Tim and I have been in Haiti nearly five years, yet today we are witness to something that ranks in the top five (top three?) events on the sadness scale.
It may surprise some of you, especially with so much poverty, corruption, and death, but my heart is breaking as I type this.
You see, one of our technicians is leaving to start a new life in Chile. Most people might think this is a good thing – to get out of Haiti. Those with wanderlust might even be a bit jealous. But we know that K doesn’t want to go. We know that he is scared to go. If I had a dollar for every time he came to the house just so we could sit and talk about the possibility of him going, and then the reality of him going, I could buy a ticket and go with him.
You see, K’s family decided for him that he needs to go. Normally, the oldest son would bear the responsibility of providing support to the family, but this family knows that the oldest son doesn’t have a good track record. If he went, they would likely never hear from him again.
K is a family man. As is expected in the culture, the money he earns at work benefits everyone in his family. If he is lucky enough to find a decent job in Chili, he is honorable and trustworthy enough to send money back to family in Haiti.
His leaving has been a lengthy process. I can no longer remember when he first mentioned the possibility of going, but it’s probably been close to a year. The passport took a while to secure, and when it arrived, it had a typo. Fixing it cost more time and money. Truth-be-told, I relished every obstacle because it meant him staying here longer, but his family accused him of dragging his feet and wasting valuable resources. He was kicked out of his house for a while until everything was resolved.
Eventually, everything was resolved, and now travel day is here. When this blog posts online, Tim and I will be driving him to Port-au-Prince, along with the rest of our staff.
Yes, I’m sad that K is leaving because we are losing a kind, conscientious, hard-working employee. More than that, I’m sad because I know that he doesn’t want to go. I’m sad because he is scared. I’m sad because I know that he will miss his nephew, who he treats as a son, like crazy. I’m sad that his family put him in such an undesirable position. I’m sad because he has no choice. Better said, he has no good choice. He can choose to do what his family wants or he can do what he wants. Either way, he winds up separated from his family – by distance if he chooses to put family first, or he will be ostracized for putting his own desires first. I’m sad because I know that K will have to learn some very hard life lessons as he navigates a new world. I’m sad because the chances of us ever seeing him again are slim to none.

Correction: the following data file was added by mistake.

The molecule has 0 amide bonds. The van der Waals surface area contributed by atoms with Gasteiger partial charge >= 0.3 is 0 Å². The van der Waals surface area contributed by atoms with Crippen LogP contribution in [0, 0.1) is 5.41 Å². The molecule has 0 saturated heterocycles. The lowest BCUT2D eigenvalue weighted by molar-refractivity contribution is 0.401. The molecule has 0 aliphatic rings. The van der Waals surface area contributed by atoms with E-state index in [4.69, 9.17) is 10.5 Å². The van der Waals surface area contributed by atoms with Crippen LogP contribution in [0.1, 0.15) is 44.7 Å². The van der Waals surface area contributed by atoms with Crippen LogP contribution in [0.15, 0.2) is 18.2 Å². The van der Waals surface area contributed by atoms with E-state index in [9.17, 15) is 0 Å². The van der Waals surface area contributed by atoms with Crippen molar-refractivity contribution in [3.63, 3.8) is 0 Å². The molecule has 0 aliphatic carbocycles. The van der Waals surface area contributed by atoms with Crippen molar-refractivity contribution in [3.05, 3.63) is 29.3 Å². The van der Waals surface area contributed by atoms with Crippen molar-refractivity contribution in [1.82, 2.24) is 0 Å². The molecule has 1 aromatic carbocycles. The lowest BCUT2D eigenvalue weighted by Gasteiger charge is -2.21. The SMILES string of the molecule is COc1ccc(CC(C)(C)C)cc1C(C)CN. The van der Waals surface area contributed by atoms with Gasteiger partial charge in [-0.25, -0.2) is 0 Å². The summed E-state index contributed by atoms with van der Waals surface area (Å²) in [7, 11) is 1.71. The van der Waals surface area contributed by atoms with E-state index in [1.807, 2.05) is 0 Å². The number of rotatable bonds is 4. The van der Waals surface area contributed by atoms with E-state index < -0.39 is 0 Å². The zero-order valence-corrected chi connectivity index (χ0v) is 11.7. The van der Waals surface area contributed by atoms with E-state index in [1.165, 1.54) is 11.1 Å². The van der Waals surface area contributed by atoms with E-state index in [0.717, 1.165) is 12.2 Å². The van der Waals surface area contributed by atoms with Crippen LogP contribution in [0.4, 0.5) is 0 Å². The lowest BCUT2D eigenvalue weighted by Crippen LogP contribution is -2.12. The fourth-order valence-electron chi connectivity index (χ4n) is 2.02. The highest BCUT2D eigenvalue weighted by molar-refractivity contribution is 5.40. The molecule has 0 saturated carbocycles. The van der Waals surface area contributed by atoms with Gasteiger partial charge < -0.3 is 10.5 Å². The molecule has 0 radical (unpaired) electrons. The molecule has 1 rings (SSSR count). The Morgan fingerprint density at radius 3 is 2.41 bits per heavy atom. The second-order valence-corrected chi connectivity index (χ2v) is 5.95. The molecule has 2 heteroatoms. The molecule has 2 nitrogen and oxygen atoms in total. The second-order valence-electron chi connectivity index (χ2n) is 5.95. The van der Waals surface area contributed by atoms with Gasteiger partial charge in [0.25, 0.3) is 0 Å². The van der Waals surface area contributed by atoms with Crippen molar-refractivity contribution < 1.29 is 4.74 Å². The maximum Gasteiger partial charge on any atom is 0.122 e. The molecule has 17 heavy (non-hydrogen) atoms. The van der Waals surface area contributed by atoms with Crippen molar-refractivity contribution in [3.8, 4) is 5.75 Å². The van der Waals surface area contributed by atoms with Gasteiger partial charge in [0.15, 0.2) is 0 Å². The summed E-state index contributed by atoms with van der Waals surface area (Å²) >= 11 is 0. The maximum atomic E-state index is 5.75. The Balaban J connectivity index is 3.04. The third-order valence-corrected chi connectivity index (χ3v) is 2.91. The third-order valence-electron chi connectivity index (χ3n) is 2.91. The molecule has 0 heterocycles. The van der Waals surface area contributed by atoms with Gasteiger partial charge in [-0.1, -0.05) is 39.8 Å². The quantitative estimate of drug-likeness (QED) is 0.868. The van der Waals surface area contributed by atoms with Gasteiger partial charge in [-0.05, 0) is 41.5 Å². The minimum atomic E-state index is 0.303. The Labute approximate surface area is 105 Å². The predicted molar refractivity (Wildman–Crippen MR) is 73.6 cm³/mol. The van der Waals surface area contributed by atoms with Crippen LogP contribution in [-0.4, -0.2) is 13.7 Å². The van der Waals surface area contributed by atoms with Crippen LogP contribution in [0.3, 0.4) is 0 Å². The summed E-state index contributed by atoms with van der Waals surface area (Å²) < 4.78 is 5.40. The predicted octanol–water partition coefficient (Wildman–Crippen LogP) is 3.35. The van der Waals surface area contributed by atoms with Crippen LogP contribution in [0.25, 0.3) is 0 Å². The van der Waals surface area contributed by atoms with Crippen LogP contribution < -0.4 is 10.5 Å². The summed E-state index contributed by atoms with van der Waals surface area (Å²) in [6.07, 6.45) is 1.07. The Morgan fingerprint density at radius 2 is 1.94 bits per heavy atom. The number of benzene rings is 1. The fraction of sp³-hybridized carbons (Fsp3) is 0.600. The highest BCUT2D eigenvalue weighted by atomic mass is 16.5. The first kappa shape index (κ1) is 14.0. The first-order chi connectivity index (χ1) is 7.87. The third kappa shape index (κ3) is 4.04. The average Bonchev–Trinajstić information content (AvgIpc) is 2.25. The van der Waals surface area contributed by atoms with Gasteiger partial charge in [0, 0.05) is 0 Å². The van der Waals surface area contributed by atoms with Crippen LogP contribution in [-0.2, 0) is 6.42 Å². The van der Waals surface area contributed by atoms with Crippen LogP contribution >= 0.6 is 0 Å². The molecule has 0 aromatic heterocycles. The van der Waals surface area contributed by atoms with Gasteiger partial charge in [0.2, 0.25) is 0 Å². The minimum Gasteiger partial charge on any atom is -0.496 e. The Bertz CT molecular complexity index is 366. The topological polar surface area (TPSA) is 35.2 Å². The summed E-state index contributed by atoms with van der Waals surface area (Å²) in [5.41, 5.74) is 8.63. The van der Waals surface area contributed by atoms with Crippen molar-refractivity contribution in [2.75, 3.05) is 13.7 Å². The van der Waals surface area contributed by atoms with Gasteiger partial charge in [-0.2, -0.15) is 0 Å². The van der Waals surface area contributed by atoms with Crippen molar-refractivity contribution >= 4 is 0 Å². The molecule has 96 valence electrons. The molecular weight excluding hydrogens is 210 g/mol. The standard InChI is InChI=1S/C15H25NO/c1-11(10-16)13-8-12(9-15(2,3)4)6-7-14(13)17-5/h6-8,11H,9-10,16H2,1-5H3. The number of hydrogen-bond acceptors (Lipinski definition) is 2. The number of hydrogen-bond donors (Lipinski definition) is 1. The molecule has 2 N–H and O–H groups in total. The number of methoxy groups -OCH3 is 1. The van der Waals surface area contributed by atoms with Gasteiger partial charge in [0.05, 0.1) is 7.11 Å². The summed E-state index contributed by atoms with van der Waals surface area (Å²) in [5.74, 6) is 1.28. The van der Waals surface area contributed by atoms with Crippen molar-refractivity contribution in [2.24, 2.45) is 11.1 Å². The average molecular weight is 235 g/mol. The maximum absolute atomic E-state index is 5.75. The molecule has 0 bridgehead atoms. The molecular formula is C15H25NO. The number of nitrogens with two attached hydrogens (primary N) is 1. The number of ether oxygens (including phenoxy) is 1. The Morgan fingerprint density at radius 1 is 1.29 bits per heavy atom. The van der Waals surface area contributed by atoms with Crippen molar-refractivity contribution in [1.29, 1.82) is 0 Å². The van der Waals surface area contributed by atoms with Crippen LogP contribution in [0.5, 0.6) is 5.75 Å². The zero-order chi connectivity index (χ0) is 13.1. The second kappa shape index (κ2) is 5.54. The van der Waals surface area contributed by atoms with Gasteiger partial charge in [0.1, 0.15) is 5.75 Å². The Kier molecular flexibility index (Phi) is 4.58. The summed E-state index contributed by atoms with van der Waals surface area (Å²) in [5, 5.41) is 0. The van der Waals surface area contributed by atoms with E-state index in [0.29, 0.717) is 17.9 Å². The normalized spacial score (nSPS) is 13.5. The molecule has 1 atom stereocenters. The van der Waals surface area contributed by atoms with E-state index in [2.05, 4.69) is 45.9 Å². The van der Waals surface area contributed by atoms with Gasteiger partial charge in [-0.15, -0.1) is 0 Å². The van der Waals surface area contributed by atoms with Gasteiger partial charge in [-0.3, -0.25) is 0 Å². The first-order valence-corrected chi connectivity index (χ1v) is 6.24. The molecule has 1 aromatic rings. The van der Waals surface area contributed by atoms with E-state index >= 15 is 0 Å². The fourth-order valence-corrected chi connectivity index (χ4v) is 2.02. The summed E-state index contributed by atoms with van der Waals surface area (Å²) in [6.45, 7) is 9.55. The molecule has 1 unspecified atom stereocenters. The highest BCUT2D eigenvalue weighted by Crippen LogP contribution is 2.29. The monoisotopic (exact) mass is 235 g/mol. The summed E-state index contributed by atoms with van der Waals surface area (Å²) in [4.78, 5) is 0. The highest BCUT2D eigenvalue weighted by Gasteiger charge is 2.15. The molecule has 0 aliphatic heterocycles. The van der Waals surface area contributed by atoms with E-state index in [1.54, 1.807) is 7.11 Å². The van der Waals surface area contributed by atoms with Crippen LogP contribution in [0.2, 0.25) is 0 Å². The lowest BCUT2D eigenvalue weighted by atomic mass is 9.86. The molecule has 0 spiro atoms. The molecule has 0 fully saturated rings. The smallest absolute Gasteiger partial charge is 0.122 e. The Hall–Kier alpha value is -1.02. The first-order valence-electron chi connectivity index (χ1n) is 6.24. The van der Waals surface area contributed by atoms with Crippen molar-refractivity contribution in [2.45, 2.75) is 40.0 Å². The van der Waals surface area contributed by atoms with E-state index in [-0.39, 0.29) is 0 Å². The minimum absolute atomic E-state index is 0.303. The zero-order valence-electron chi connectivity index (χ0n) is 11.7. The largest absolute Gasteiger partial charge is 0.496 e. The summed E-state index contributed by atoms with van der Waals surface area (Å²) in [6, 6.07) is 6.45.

I’m sad because so many people here think that other countries are the promised land. We can explain all day long about unemployment rates and cost of living indexes in other countries, but they mean nothing. From what we’ve heard, jobs in Chile are scarce, especially for 24-year old men who don’t speak Spanish and have no college degree.
(People won’t try a new fertilizer on their crops because the risk is too great, but they’ll spend thousands of dollars to send someone off to another country. Desperation makes people do funny things.)
I’m sad because we are seeing our other technicians say goodbye to a friend… again. We went through this last year when Jucado emigrated to Brooklyn, though that goodbye was a lot more celebratory.
I’m sad because this country seems to be OK with superficial relationships. In reality, I know it’s a survival technique. After all, goodbyes are inevitable and frequent. Why would you want to get close to someone who is just going to leave? We can handle the pain of separation from time to time, but when separation happens as often as it does here – either by travel or death – you have to find a way to cope in order to survive.
I realize that this post is kind of a downer. Normally, I would be excited for someone who gets to try something new, but this goodbye is tougher than usual because the circumstances surrounding it are tough.
In a few hours, Tim and I will accompany K to the ticket counter at Toussaint Louverture International Airport in Port-au-Prince, help him get checked in, and go as far as we can with him. We will hug goodbye one last time before returning to our truck for what I suspect will be a very quiet ride home with the rest of our staff.
We know that as much as we love K, God loves him even more. Just this past Monday, K and I sat in the living room discussing the various challenges and obstacles that life had brought and will continue to bring. We spent some time reading Ephesians 6:10-18 together. After all, it’s hard to do battle without the proper equipment. Thankfully, we have the instructions and tools, even in our sadness and uncertainty.
Those of you who believe in the power of prayer, please join us in praying for this young man. He’s going to need it.